On the left: a remake of a Rirkrit Tiravanija work "The Days of This Society Is Numbered," by Jim Ricks, only using papers from the Irish Times instead of the New York Times. Considering that he is generally known for ephemeral activities and dematerialized events, it was surprising to see so much "product" of his for sale at his "real" gallery booth.
During the first few days of the Fair word started leaking out to the other galleries that counterfeiting shenanigans were going on in my nick of the woods and they started sending out people to scope us out. Some gallerists identified themselves, and some didn’t. We had a bulletin board area by a color printer where we would print out a visual “hit list” of things we wanted to work on and it started to feel like it was a race to see what we could accomplish before the end of the event. We would walk into a gallery booth and either furtively or sometimes brazenly take digital snapshots of our chosen items, then upload them to our laptops to print out and use as source material for our remakes.
By the end of the Fair I felt like a predator, roaming the carpeted hallways hunting for a morsel that caught my attention and lending itself in some way to be creatively reworked in paper, cardboard and tape. And it was like I could feel the eyes on the back of my head as I circled, the gallerists’ thought-bubbles blurting out, “oh god, there’s that copygirl and her crew again. What now?”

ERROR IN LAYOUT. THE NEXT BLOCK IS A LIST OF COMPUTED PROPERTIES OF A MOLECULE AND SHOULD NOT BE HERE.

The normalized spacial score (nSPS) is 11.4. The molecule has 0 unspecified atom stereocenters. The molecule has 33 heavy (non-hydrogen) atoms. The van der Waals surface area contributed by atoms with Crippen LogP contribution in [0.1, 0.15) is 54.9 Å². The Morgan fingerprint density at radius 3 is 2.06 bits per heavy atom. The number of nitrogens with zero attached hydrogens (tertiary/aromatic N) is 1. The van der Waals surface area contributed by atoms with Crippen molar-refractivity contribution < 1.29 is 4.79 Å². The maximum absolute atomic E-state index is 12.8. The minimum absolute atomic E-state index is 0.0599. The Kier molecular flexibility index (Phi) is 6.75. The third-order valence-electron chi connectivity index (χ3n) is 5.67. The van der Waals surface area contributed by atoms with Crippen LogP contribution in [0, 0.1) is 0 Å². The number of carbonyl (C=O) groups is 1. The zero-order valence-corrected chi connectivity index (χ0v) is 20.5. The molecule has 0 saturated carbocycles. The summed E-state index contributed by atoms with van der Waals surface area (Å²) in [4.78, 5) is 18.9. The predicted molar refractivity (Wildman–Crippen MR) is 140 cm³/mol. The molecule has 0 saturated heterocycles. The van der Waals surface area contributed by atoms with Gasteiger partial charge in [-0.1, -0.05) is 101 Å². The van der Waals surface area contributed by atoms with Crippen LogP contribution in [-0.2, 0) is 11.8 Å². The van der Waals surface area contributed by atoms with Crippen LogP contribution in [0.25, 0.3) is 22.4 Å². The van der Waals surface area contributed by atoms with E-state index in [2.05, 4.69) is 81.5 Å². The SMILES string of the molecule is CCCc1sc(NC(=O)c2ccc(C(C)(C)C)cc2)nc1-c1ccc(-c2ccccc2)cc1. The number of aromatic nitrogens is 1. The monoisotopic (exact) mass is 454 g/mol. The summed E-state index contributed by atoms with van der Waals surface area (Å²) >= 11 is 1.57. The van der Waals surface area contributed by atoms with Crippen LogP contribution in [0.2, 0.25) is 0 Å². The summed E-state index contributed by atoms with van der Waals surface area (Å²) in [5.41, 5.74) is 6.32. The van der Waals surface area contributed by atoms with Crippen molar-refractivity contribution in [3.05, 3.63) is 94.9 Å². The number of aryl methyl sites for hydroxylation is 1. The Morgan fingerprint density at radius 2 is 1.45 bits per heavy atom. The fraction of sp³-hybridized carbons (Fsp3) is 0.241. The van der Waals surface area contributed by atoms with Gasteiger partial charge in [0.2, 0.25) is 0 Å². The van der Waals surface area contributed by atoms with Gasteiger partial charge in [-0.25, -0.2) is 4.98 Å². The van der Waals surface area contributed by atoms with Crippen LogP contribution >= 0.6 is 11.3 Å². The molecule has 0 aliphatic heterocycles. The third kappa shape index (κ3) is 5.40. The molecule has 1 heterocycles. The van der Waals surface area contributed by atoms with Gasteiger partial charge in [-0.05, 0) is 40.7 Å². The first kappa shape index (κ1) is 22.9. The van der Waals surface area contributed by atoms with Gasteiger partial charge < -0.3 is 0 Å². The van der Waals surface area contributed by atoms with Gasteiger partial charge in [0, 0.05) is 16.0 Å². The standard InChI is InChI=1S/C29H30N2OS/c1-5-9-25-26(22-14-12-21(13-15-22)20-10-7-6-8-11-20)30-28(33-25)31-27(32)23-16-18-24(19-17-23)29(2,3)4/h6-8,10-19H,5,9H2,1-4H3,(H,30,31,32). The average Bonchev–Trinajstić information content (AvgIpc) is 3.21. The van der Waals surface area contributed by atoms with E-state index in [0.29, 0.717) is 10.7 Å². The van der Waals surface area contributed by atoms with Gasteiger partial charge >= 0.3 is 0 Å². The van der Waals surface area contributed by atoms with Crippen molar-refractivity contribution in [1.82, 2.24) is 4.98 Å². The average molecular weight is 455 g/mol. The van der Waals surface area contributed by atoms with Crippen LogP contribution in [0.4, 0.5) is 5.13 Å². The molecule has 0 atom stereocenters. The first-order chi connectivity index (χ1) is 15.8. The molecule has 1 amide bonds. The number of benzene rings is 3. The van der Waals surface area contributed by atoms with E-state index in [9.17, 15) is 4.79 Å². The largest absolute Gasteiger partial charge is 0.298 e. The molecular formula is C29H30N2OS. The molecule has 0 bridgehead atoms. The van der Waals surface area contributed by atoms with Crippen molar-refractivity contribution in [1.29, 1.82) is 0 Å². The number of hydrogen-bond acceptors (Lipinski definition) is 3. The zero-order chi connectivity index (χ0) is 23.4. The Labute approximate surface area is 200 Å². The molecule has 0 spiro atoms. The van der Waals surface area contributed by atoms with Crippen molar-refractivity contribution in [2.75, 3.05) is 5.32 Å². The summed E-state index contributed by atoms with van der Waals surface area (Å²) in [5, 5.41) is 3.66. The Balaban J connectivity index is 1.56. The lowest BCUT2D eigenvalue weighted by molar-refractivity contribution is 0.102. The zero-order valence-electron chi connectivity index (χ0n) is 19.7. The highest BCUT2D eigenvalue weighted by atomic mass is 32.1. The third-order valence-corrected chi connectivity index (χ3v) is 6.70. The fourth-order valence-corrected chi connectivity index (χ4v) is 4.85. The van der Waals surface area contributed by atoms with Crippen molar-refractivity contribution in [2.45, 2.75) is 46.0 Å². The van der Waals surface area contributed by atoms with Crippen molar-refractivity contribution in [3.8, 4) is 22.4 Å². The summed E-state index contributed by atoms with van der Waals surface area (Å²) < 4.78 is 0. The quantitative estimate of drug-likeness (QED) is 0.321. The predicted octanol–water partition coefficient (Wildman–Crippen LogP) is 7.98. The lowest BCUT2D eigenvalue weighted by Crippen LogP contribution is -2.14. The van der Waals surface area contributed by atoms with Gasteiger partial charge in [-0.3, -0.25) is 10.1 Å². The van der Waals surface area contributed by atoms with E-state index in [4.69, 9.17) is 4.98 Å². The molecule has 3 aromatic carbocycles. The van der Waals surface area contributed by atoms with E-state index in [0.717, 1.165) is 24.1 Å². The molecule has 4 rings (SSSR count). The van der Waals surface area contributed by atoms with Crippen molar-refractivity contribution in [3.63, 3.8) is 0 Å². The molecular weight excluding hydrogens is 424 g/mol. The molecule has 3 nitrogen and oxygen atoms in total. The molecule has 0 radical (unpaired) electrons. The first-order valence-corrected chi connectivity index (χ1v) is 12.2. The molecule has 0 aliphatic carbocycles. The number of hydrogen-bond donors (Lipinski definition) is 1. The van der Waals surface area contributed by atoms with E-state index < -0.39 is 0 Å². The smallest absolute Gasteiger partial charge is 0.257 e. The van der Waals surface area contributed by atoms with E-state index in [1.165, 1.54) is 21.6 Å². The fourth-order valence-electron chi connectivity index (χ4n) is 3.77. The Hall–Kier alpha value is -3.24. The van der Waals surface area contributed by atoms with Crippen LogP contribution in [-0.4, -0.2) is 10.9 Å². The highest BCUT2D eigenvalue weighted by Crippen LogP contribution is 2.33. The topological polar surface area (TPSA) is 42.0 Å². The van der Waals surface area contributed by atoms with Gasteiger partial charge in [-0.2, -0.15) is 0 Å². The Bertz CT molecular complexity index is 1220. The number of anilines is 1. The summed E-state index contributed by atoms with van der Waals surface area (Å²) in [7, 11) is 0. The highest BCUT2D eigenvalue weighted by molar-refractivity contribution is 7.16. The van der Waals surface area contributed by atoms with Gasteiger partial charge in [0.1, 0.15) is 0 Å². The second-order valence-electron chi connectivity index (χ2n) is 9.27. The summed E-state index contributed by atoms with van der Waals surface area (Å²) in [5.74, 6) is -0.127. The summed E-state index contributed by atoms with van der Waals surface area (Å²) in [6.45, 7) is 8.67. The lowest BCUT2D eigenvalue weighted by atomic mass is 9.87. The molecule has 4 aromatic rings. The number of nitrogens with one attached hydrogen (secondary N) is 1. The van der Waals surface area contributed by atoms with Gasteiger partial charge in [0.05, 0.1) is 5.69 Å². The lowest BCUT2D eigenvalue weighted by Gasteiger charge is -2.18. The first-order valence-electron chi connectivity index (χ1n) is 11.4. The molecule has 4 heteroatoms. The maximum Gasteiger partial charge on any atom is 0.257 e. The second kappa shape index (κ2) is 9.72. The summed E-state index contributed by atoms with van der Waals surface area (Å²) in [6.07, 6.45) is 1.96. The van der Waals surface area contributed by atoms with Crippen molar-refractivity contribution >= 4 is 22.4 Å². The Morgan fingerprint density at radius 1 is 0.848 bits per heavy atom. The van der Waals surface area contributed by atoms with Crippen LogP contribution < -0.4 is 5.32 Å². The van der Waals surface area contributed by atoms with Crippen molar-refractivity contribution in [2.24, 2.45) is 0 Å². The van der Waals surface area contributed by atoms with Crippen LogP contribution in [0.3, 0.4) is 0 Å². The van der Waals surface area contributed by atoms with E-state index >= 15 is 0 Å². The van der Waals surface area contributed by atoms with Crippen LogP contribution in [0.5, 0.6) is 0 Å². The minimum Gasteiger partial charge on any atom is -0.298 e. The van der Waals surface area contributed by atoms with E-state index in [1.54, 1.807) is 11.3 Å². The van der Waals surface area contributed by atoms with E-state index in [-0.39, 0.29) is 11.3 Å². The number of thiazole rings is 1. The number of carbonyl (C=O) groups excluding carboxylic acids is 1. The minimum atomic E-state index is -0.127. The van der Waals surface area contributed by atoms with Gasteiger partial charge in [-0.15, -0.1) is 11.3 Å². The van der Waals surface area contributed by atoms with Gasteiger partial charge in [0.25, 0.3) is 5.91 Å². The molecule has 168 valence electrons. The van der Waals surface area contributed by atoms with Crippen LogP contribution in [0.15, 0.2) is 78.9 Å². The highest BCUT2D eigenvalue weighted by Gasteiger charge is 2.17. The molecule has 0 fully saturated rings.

Guest gallerina and Bay Arean Kuniko Vroman dropped by and wound up volunteering for several days. This lady handled sales inquiries, scheduled my press interviews, and was our go-to girl for running reconnaissance trips to the other galleries and securing valuable information for us. Thank you!
A Critical Rub: Absorption vs. Subversion
OSD readers, I have a paradox to present to you for scrutiny. You could say we sold out in more ways than one. To frame it in a different way: how does the context of a “counterfeiting” space change when sanctioned by the very event it purports to critique? In other words, as a commissioned Frieze Project, COPYSTAND, was funded by an arm of the Frieze Fair itself (albeit a nonprofit, independently curated one), and fell squarely within the confines of sanctioned, and perhaps neutralizing institutional critique.